The child welfare sector, including our agency, has a long and challenging history with the Indigenous community. We acknowledge the mistakes of the distant and recent past and are actively working towards reconciliation. Read below to understand what work is happening to build bridges and repair relationships between the child welfare sector and the Indigenous community.

It Started with the Creation of the Truth and Reconciliation Commission in 2007

The Indian Residential Schools Settlement Agreement, the largest class-action settlement in Canadian history, began to be implemented in 2007. One of the elements of the agreement was the establishment of the Truth and Reconciliation Commission of Canada to facilitate reconciliation among former students, their families, their communities and all Canadians. The official mandate (PDF) of the TRC is found in Schedule “N” of the Settlement Agreement which includes the principles that guided the commission in its important work. Between 2007 and 2015, the Government of Canada provided about $72 million to support the TRC’s work. The TRC spent 6 years travelling to all parts of Canada and heard from more than 6,500 witnesses. The TRC also hosted 7 national events across Canada to engage the Canadian public, educate people about the history and legacy of the residential schools system, and share and honour the experiences of former students and their families.

The TRC created a historical record of the residential schools system. As part of this process, the Government of Canada provided over 5 million records to the TRC. The National Centre for Truth and Reconciliation at the University of Manitoba now houses all of the documents collected by the TRC. In June 2015, the TRC held its closing event in Ottawa and presented the executive summary of the findings contained in its multi-volume final report, including 94 “calls to action”  to further reconciliation between Canadians and Indigenous peoples. In December 2015, the TRC released its entire 6-volume final report. All Canadians are encouraged to read the summary or the final report to learn more about the terrible history of Indian Residential Schools and its sad legacy.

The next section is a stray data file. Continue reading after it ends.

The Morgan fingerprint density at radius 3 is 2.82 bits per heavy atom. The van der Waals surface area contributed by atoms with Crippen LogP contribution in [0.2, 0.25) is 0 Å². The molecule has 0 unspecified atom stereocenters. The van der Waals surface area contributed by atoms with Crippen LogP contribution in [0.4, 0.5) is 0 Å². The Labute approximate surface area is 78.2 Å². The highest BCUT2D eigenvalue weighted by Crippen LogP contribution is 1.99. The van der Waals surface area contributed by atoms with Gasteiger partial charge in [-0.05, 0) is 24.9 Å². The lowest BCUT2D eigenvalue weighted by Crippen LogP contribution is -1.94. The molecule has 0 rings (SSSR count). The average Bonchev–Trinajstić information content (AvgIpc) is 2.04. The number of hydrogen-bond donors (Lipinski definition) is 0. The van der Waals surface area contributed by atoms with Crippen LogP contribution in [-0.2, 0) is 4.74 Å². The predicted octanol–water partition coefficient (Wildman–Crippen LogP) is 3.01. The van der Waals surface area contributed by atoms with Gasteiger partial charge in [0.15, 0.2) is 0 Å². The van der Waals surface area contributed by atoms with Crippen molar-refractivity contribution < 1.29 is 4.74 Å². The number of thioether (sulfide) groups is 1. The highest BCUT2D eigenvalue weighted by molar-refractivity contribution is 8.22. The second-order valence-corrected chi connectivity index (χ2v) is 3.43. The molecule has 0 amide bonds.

Through the work of the TRC, specific calls to action were developed for the child welfare sector. For the full list, please Click Here

As an agency, we are utilizing these calls to action to guide us in providing more culturally appropriate, respectful service to our Indigenous families.

Child Welfare Sector Apology

On October 1-3, 2017, the Ontario Association of Children’s Aid Societies hosted a gathering called “A Moment on the Path” at Geneva Park and Rama First Nation to acknowledge and apologize for the harmful role child welfare has played historically, and continues to play, in the lives of Ontario Indigenous children, families, and communities.

The gathering brought together representatives, leaders, and elders from Indigenous communities and Indigenous Child and Family Services with leaders from Ontario’s non-Indigenous child welfare agencies. The days spent at Geneva Park were deeply rooted in ceremony, with sweat lodges, a sacred fire, drums, lamp lighting, sunrise ceremonies, and prayers throughout, generously offered by Indigenous elders and leaders from across the province.

The apology that was offered can be seen by clicking here.

What’s happening in Hamilton

According to the last census, there are approximately 17,000 Indigenous people in Hamilton. Currently, Indigenous children are over-represented in both our agency and the Children’s Aid Society (CAS) of Hamilton.

Representatives from the Hamilton Indigenous community, the CAS of Hamilton, and our agency have formed the Indigenous Child Welfare Collaborative. Together we are developing protocols and service agreements that govern how the Children’s Aid Societies will work with the Indigenous community in carrying out their child welfare mandates. Implementation of these protocols and agreements are intended to improve the outcomes for children we serve and eliminate the over-representation of Indigenous children in our care.  It is important that we recognize that Indigenous children, youth and families that come into contact with child welfare agencies are best serviced in culturally safe ways facilitated by our Indigenous community partners.  We are working on finalization of new protocols and service agreements.

What’s happening at CCAS of Hamilton

Our Indigenous Employee Resource Group is lead by our Reconciliation Lead Joshua Dockstator. This Employee Resource Group is made up of CCASH staff who are focused on highlighting the barriers within our service delivery system that continue to negatively impact our Indigenous service users.  The ERG has advocated for ongoing mandatory training for all staff, supervisors, Senior Leadership and Board members to understand the legacy of residential schools and the colonial practices that led to the devastation of Indigenous communities.  Members of this ERG actively champion the richness of Indigenous service providers in the Hamilton area.

We continue to build relationships with Indigenous organizations and individuals as part of our ongoing commitment whilst recognizing our role in perpetuating inter-generational trauma and over-representation of Indigenous children and youth within our system of care. Critically reflecting on the ongoing feedback and perspectives from Indigenous communities, is crucial to disrupting our colonial ways of being.